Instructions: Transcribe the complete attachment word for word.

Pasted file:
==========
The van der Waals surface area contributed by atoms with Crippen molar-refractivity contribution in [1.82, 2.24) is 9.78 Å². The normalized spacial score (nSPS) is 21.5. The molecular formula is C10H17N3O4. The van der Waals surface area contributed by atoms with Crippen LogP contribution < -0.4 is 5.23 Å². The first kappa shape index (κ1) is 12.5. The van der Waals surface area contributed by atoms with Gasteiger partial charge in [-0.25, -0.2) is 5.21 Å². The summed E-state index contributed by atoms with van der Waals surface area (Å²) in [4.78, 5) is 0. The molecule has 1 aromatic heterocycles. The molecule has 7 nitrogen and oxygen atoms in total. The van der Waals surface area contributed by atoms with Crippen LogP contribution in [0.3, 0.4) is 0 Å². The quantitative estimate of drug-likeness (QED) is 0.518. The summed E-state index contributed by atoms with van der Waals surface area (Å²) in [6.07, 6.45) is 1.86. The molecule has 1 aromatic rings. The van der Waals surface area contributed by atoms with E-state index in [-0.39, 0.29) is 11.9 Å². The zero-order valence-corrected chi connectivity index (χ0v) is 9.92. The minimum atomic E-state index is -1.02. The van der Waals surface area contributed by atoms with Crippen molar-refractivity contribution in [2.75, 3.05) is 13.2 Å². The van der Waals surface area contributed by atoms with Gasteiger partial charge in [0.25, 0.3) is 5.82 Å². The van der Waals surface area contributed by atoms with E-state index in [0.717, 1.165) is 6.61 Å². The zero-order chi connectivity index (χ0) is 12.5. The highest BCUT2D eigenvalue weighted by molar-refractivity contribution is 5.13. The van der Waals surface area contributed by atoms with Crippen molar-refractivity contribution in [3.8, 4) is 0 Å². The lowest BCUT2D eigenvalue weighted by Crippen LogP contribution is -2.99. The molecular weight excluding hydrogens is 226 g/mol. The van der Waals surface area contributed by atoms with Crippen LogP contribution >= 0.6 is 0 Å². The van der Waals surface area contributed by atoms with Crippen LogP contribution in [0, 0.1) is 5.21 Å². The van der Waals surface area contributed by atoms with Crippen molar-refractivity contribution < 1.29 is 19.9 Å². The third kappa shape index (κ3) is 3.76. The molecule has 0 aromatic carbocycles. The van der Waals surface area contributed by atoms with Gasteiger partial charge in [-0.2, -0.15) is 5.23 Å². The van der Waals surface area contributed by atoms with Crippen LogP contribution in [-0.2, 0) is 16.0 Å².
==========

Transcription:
The van der Waals surface area contributed by atoms with Crippen molar-refractivity contribution in [1.82, 2.24) is 9.78 Å². The normalized spacial score (nSPS) is 21.5. The molecular formula is C10H17N3O4. The van der Waals surface area contributed by atoms with Crippen LogP contribution < -0.4 is 5.23 Å². The first kappa shape index (κ1) is 12.5. The van der Waals surface area contributed by atoms with Gasteiger partial charge in [-0.25, -0.2) is 5.21 Å². The summed E-state index contributed by atoms with van der Waals surface area (Å²) in [4.78, 5) is 0. The molecule has 1 aromatic heterocycles. The molecule has 7 nitrogen and oxygen atoms in total. The van der Waals surface area contributed by atoms with Crippen LogP contribution in [0.3, 0.4) is 0 Å². The quantitative estimate of drug-likeness (QED) is 0.518. The summed E-state index contributed by atoms with van der Waals surface area (Å²) in [6.07, 6.45) is 1.86. The molecule has 1 aromatic rings. The van der Waals surface area contributed by atoms with E-state index in [-0.39, 0.29) is 11.9 Å². The zero-order valence-corrected chi connectivity index (χ0v) is 9.92. The minimum atomic E-state index is -1.02. The van der Waals surface area contributed by atoms with Crippen molar-refractivity contribution in [2.75, 3.05) is 13.2 Å². The van der Waals surface area contributed by atoms with Gasteiger partial charge in [0.25, 0.3) is 5.82 Å². The van der Waals surface area contributed by atoms with E-state index in [0.717, 1.165) is 6.61 Å². The zero-order chi connectivity index (χ0) is 12.5. The highest BCUT2D eigenvalue weighted by molar-refractivity contribution is 5.13. The van der Waals surface area contributed by atoms with Crippen molar-refractivity contribution in [3.8, 4) is 0 Å². The lowest BCUT2D eigenvalue weighted by Crippen LogP contribution is -2.99. The molecular weight excluding hydrogens is 226 g/mol. The van der Waals surface area contributed by atoms with Crippen LogP contribution >= 0.6 is 0 Å². The van der Waals surface area contributed by atoms with Crippen LogP contribution in [0, 0.1) is 5.21 Å². The van der Waals surface area contributed by atoms with Crippen molar-refractivity contribution < 1.29 is 19.9 Å². The third kappa shape index (κ3) is 3.76. The molecule has 0 aromatic carbocycles. The van der Waals surface area contributed by atoms with Gasteiger partial charge in [-0.2, -0.15) is 5.23 Å². The van der Waals surface area contributed by atoms with Crippen LogP contribution in [-0.2, 0) is 16.0 Å².